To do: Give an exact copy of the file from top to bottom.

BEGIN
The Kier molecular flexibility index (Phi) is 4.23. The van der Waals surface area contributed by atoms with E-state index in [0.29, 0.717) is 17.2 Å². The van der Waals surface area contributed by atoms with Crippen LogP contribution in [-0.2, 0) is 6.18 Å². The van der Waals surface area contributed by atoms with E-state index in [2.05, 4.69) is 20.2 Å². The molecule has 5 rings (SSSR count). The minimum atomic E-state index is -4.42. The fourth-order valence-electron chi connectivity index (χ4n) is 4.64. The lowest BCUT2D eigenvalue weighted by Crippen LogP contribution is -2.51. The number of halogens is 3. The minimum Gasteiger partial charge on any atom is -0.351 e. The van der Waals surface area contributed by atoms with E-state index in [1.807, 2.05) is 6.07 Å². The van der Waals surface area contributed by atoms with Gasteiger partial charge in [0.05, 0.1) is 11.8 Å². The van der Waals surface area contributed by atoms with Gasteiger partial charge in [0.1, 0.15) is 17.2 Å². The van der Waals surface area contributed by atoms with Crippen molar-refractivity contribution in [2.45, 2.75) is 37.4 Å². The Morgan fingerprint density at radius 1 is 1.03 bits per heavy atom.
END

The Kier molecular flexibility index (Phi) is 4.23. The van der Waals surface area contributed by atoms with E-state index in [0.29, 0.717) is 17.2 Å². The van der Waals surface area contributed by atoms with Crippen LogP contribution in [-0.2, 0) is 6.18 Å². The van der Waals surface area contributed by atoms with E-state index in [2.05, 4.69) is 20.2 Å². The molecule has 5 rings (SSSR count). The minimum atomic E-state index is -4.42. The fourth-order valence-electron chi connectivity index (χ4n) is 4.64. The lowest BCUT2D eigenvalue weighted by Crippen LogP contribution is -2.51. The number of halogens is 3. The minimum Gasteiger partial charge on any atom is -0.351 e. The van der Waals surface area contributed by atoms with E-state index in [1.807, 2.05) is 6.07 Å². The van der Waals surface area contributed by atoms with Gasteiger partial charge in [0.05, 0.1) is 11.8 Å². The van der Waals surface area contributed by atoms with Gasteiger partial charge in [0.1, 0.15) is 17.2 Å². The van der Waals surface area contributed by atoms with Crippen molar-refractivity contribution in [2.45, 2.75) is 37.4 Å². The Morgan fingerprint density at radius 1 is 1.03 bits per heavy atom.